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  • Enemies in the Plaza: Urban Spectacle and the End of Spanish Frontier Culture, 1460–1492 by Thomas Devaney
  • Rosa Vidal Doval
Enemies in the Plaza: Urban Spectacle and the End of Spanish Frontier Culture, 1460–1492. By Thomas Devaney (Philadelphia, University of Pennsylvania Press, 2015) 246 pp. $59.95

In this meticulous study, Devaney uses public spectacles to trace changes in the toleration of religious minorities on the Castilian frontier during the late fifteenth century. Although his overall conclusions do not differ significantly from those of other scholars working in the field, this monograph provides a major methodological contribution to the study of public spectacle, the frontier, and the end of convivencia. The greatest strength of this work is its multidisciplinary approach. Devaney blends insights from various types of sources—royal, local, and private chronicles; archival materials; law codes; town plans; and popular literature among others—to produce a study that illuminates the life and values of the frontier and the deterioration of religious co-existence that went hand in hand with the conquest of the Kingdom of Granada.

In Part I, Devaney reflects on the possibilities and limitations of interpreting medieval spectacles, arguing that an examination of their contexts yields a richer reading of the sources. Thus, the analysis of contemporary discourses about public performance can help to unearth those responses by spectators that went unrecorded by the sources. Like-wise, an investigation of public space and its meaning to local residents helps to understand how a spectacle was both defined by its organizers and perceived by its audience.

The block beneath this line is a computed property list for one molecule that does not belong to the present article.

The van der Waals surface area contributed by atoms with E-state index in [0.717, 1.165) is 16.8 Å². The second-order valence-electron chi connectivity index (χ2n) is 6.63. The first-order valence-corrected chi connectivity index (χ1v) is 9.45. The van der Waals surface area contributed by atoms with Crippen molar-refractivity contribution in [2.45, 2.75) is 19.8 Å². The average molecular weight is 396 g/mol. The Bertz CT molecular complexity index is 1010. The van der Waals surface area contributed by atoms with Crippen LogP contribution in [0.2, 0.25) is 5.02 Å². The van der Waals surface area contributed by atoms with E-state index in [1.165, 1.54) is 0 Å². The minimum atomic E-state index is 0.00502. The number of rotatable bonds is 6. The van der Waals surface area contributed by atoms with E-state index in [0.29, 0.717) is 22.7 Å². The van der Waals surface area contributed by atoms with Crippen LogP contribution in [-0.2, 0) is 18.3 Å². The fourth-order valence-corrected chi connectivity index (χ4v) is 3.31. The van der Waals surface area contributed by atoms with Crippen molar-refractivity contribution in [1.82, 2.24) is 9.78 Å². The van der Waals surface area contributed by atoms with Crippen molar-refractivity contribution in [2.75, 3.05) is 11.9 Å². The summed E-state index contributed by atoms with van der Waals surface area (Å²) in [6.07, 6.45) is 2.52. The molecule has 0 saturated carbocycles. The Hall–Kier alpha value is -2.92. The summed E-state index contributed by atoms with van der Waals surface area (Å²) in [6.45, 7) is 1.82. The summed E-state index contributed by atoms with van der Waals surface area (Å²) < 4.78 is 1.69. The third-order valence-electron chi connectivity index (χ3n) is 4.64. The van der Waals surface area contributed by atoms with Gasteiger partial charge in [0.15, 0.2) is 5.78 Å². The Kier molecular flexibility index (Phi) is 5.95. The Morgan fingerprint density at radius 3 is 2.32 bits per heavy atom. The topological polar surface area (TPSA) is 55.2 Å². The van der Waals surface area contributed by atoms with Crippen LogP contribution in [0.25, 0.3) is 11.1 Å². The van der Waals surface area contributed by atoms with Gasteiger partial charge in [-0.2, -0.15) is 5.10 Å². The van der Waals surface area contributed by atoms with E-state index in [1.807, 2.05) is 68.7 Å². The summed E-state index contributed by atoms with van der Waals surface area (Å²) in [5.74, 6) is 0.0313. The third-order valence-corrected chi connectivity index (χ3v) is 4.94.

In Part II, Devaney relies on three well-known and well-documented episodes—public entertainments arranged by Miguel Lucas de Iranzo in 1460s Jaén, the religious procession that sparked an anti-converso pogrom in Córdoba in 1473, and Corpus Christi processions in Murcia of the 1480s and 1490s—to construct a narrative of the progressive erosion of a specific frontier arrangement of “amiable enmity” toward religious minorities. He uses these public events to ascertain the thoughts and values not just of the ruling elites but also of the lower classes, the intended audience for these spectacles. He advances a dynamic model in which spectacles, harnessing popular feeling and validating already held ideas, served to strengthen and extend the marginality of religious minorities.

Devaney is particularly successful in his use of urban history and discussions of the social functions of theater. He considers the urban layout and demographics of the various quarters of Córdoba to highlight the socioreligious background to the pogrom of 1473, extending previous, and more general, scholarly explanations of tensions between Old Christians and conversos in the city. He is able to identify processions, such as the one that sparked the riot, as one of the means through which the Cofradía de la Caridad (Fraternity of Charity) strove to maintain the traditional Old Christian character of a neighborhood that had received a significant influx of New Christians.

In the example of Murcia, Devaney analyzes the processions of Corpus Christi as public spectacle but also as theater, since the parades [End Page 236] included a series of representations of sacred plays along the way. Regrettably, none of the plays have survived; the texts would have provided further richness to an already engaging case study. Nonetheless, through insight drawn from Corpus plays elsewhere in Spain and in England, Devaney is able to show how these festivities figured into the formation of a communal identity that reinforced the dominant role of Christianity.

This exemplary study will be read with profit not only by scholars of the Iberian frontier but by those interested in public spectacle, religious minorities, and urban culture in the later Middle Ages.

Rosa Vidal Doval
Queen Mary University of London


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pp. 236-237
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